Market Flash: When good news is bad news
Thursday, 11 October 2018
Global equity markets have trended down over the past week and sold off sharply yesterday with ongoing volatility again today.
In fact, the S&P 500 is down today approximately 0.63% at the time of this writing. As such, we thought you would appreciate our latest thoughts on the markets.
The current selloff actually began immediately after Fed Chairman Powell’s comments on October 3rd during a Q&A session. His said that the Fed Funds Rate is nowhere near neutral yet, implying that more tightening of interest rates is on the way and that tightening could exceed current market expectations. As a result of these comments, interest rates moved higher, with the magnitude of increase in long-term rates exceeding the rise in short-term rates. The selloff in equities promptly followed as investors grew concerned that Fed policy aggressiveness could begin to squelch economic growth and eventually earnings growth. Indeed, perhaps the biggest problem the equity market now faces is that good news (e.g. falling unemployment, strong wage growth, record small business sentiment, etc.) has become bad news to the extent that it compels the Fed to become overly concerned about would-be inflation to the point of causing slower economic growth through restrictive monetary policy.
Despite the Fed’s new found hawkishness and the move higher in rates, inflation growth remains quite tame and well within expectations. September CPI, reported this morning, was up only 0.1%, less than the 0.2% gain expected. In fact, because inflation has remained within a tight band, the rise in interest rates of late is actually a function of rising real interest rates (nominal rates less inflation). Rising real interest rates are typically a sign of strong economic growth.
Fear of a Fed mistake is not the only factor creating equity market angst. The technology sector, which is the largest economic sector of the market and the one leading the selloff, had gotten quite pricey and was perhaps in need of some correction to take the froth off of prices, especially in light of the trade skirmish with China where debate over technology is front and center. Note that the technology sector is still up approximately 12% year-to-date at the time of this writing.
When the financial markets encounter downside volatility, it is always helpful to step back and ask, “What has really changed?” We remain mostly sanguine on the equity market because the answer to that question appears to be “not much”. That is, actual inflation, which the Fed seems committed to short-circuiting, is well contained, at least for now. Economic growth, earnings growth, sentiment, and the under-appreciated leading economic indicators index are all still very strong indicating that recession looks to be at least two years or more in the future.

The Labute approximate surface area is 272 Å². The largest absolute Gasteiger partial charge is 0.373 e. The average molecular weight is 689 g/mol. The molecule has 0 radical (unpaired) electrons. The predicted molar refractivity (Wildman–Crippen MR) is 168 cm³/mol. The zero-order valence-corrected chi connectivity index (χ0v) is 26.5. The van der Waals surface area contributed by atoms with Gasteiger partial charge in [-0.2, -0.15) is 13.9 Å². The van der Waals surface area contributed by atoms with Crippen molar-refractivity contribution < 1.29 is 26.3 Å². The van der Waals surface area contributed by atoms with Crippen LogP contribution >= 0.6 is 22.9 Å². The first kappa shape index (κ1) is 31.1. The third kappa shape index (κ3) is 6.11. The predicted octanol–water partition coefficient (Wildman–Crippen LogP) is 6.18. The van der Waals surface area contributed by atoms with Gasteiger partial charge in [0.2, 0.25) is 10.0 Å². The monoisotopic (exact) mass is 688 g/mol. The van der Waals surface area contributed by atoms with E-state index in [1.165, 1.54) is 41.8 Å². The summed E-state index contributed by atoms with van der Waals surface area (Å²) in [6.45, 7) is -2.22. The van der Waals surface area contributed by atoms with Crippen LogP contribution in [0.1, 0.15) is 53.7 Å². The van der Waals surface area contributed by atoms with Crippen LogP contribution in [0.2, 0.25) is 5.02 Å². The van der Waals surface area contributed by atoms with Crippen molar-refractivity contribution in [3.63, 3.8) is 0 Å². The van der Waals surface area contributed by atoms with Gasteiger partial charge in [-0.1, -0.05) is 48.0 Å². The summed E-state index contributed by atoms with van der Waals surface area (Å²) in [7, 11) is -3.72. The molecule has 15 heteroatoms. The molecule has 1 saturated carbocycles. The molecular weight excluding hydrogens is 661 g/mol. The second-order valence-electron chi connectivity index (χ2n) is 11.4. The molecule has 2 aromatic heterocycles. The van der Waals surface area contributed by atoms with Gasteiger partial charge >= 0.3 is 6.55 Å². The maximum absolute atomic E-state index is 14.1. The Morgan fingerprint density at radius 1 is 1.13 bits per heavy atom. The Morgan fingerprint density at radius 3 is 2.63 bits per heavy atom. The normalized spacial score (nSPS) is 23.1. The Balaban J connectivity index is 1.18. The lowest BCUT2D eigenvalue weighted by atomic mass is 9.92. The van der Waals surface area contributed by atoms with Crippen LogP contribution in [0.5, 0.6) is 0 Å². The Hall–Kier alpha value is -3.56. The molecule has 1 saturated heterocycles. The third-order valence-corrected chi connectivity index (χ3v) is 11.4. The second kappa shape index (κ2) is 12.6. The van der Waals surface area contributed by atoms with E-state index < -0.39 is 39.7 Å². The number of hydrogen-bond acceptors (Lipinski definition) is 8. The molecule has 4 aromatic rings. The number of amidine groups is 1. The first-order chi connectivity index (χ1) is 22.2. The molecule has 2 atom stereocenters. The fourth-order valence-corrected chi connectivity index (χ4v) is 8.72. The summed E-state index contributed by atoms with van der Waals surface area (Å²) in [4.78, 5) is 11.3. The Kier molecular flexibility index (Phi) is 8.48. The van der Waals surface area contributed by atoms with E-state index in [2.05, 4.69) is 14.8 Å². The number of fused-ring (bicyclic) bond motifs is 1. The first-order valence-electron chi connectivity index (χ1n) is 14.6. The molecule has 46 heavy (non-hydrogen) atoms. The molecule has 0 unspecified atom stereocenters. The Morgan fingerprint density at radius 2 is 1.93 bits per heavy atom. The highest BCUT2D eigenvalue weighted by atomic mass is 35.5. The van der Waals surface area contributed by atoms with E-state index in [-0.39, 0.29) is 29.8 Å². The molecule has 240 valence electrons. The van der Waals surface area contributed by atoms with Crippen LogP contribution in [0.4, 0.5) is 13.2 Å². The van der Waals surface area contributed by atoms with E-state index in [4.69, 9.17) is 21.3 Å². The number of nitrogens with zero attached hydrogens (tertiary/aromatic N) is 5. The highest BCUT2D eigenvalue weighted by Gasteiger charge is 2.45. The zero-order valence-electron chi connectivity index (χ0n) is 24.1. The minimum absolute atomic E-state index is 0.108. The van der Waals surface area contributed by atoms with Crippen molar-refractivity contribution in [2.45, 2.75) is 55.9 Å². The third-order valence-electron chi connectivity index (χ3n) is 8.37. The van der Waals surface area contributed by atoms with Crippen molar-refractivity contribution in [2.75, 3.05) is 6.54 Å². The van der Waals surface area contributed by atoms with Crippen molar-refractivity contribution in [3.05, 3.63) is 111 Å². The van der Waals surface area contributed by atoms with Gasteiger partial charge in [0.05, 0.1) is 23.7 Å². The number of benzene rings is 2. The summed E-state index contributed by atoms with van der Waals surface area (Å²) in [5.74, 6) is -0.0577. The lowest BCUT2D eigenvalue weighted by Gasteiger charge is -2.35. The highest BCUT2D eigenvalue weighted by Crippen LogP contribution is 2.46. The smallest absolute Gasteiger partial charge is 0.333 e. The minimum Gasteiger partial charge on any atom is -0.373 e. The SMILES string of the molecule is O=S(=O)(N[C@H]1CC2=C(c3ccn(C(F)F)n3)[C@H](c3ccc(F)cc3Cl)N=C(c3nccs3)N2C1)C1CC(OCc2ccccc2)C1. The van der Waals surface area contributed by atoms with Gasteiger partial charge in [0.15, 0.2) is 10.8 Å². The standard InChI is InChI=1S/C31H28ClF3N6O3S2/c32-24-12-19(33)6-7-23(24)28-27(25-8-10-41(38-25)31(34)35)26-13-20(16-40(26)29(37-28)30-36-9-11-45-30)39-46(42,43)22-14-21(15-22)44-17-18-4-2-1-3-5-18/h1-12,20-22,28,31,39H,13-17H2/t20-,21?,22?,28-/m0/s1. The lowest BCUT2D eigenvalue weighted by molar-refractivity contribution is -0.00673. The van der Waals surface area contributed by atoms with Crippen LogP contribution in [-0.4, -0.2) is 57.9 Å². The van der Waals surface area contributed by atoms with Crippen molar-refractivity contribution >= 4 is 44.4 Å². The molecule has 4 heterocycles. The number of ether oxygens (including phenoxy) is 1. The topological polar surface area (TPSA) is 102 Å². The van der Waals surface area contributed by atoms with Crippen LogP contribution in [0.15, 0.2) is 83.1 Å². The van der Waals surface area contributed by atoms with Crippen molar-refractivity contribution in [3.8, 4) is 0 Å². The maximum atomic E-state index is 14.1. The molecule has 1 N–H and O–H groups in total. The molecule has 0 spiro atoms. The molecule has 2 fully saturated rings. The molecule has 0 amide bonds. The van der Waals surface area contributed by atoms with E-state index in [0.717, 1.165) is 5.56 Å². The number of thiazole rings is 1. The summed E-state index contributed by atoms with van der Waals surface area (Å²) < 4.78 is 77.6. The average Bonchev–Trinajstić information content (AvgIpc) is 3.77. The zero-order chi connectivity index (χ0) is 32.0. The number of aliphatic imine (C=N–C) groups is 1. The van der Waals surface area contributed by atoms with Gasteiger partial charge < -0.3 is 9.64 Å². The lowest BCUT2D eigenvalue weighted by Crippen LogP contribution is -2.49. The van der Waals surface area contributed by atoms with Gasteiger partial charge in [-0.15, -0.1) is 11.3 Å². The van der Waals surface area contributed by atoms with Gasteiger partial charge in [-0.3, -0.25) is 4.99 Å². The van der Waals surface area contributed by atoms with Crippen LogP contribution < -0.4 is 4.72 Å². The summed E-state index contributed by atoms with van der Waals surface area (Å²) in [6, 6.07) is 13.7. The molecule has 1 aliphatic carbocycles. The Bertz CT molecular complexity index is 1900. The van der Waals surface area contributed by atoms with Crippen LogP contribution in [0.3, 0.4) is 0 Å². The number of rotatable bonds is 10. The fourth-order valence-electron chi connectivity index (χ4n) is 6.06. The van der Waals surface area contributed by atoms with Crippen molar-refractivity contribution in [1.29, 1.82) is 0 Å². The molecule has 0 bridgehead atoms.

Rest assured we will remain vigilant in determining if the current equity market selloff is the typical pause that refreshes or a deeper move underpinned by deteriorating fundamentals. As of today, we expect it is the former. However, if credit spreads start to widen significantly from current tight levels, 3Q earnings disappoint, or corporate stock repurchases diminish, it may indicate a more significant issue. Ideally, the Fed will walk-back some of Fed Chairman Powell’s hawkish comments, the trade skirmish with China will at least not escalate, and the equity market will enjoy its typical seasonal strength in November and December, the two strongest months of the year for equity performance.
The above content is for information purposes only. BBVA USA does not provide, and this information should not be construed to be, tax, legal or accounting advice. Please consult your individual tax, legal or accounting professional for advice regarding your particular circumstances.
Investing involves risk including the loss of principal and past performance is not a guarantee of the future results. The information presented here should only be relied upon when coordinated with professional investment advice.
BBVA is the trade name for BBVA USA, a member of the BBVA Group.
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